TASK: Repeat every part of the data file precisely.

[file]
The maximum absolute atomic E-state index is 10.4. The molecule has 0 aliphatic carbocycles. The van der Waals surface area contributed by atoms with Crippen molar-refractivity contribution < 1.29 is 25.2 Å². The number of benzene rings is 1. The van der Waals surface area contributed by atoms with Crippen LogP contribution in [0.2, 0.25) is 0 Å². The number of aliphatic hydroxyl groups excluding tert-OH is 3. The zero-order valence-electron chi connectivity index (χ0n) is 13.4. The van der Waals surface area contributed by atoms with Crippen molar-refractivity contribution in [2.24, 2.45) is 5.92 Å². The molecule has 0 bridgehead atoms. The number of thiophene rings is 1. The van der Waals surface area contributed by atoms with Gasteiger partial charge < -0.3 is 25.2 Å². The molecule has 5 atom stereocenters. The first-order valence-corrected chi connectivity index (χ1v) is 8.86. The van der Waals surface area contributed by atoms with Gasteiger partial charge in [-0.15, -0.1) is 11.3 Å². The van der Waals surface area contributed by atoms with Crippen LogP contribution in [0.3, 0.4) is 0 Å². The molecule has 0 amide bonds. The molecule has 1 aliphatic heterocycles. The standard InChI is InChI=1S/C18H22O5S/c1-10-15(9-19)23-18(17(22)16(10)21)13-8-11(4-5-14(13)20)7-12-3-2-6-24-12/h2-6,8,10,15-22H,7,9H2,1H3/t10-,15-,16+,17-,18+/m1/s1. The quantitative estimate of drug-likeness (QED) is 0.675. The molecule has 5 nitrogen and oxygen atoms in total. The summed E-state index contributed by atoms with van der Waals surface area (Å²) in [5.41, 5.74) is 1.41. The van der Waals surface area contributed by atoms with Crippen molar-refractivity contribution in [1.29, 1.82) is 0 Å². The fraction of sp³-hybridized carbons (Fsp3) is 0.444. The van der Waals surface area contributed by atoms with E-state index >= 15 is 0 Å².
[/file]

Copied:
The maximum absolute atomic E-state index is 10.4. The molecule has 0 aliphatic carbocycles. The van der Waals surface area contributed by atoms with Crippen molar-refractivity contribution < 1.29 is 25.2 Å². The number of benzene rings is 1. The van der Waals surface area contributed by atoms with Crippen LogP contribution in [0.2, 0.25) is 0 Å². The number of aliphatic hydroxyl groups excluding tert-OH is 3. The zero-order valence-electron chi connectivity index (χ0n) is 13.4. The van der Waals surface area contributed by atoms with Crippen molar-refractivity contribution in [2.24, 2.45) is 5.92 Å². The molecule has 0 bridgehead atoms. The number of thiophene rings is 1. The van der Waals surface area contributed by atoms with Gasteiger partial charge < -0.3 is 25.2 Å². The molecule has 5 atom stereocenters. The first-order valence-corrected chi connectivity index (χ1v) is 8.86. The van der Waals surface area contributed by atoms with Gasteiger partial charge in [-0.15, -0.1) is 11.3 Å². The van der Waals surface area contributed by atoms with Crippen LogP contribution in [0.3, 0.4) is 0 Å². The molecule has 0 amide bonds. The molecule has 1 aliphatic heterocycles. The standard InChI is InChI=1S/C18H22O5S/c1-10-15(9-19)23-18(17(22)16(10)21)13-8-11(4-5-14(13)20)7-12-3-2-6-24-12/h2-6,8,10,15-22H,7,9H2,1H3/t10-,15-,16+,17-,18+/m1/s1. The quantitative estimate of drug-likeness (QED) is 0.675. The molecule has 5 nitrogen and oxygen atoms in total. The summed E-state index contributed by atoms with van der Waals surface area (Å²) in [5.41, 5.74) is 1.41. The van der Waals surface area contributed by atoms with Crippen molar-refractivity contribution in [1.29, 1.82) is 0 Å². The fraction of sp³-hybridized carbons (Fsp3) is 0.444. The van der Waals surface area contributed by atoms with E-state index >= 15 is 0 Å².